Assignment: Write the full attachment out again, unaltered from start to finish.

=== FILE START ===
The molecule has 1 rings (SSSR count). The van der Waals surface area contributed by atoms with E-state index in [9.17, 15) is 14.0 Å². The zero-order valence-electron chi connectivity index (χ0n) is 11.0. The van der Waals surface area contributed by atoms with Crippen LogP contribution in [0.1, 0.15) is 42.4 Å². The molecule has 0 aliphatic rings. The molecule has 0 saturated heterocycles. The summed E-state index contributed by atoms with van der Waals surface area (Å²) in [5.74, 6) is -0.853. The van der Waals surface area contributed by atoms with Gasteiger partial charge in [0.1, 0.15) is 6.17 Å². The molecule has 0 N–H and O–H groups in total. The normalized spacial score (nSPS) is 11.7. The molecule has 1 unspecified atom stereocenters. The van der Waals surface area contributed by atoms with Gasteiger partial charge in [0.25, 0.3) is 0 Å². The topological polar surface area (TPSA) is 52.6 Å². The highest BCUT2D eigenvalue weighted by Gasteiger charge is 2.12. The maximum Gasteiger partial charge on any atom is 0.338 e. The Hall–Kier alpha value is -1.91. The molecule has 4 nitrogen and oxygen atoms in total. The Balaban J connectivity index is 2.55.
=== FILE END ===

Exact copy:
The molecule has 1 rings (SSSR count). The van der Waals surface area contributed by atoms with E-state index in [9.17, 15) is 14.0 Å². The zero-order valence-electron chi connectivity index (χ0n) is 11.0. The van der Waals surface area contributed by atoms with Crippen LogP contribution in [0.1, 0.15) is 42.4 Å². The molecule has 0 aliphatic rings. The molecule has 0 saturated heterocycles. The summed E-state index contributed by atoms with van der Waals surface area (Å²) in [5.74, 6) is -0.853. The van der Waals surface area contributed by atoms with Gasteiger partial charge in [0.1, 0.15) is 6.17 Å². The molecule has 0 N–H and O–H groups in total. The normalized spacial score (nSPS) is 11.7. The molecule has 1 unspecified atom stereocenters. The van der Waals surface area contributed by atoms with Gasteiger partial charge in [0.25, 0.3) is 0 Å². The topological polar surface area (TPSA) is 52.6 Å². The highest BCUT2D eigenvalue weighted by Gasteiger charge is 2.12. The maximum Gasteiger partial charge on any atom is 0.338 e. The Hall–Kier alpha value is -1.91. The molecule has 4 nitrogen and oxygen atoms in total. The Balaban J connectivity index is 2.55.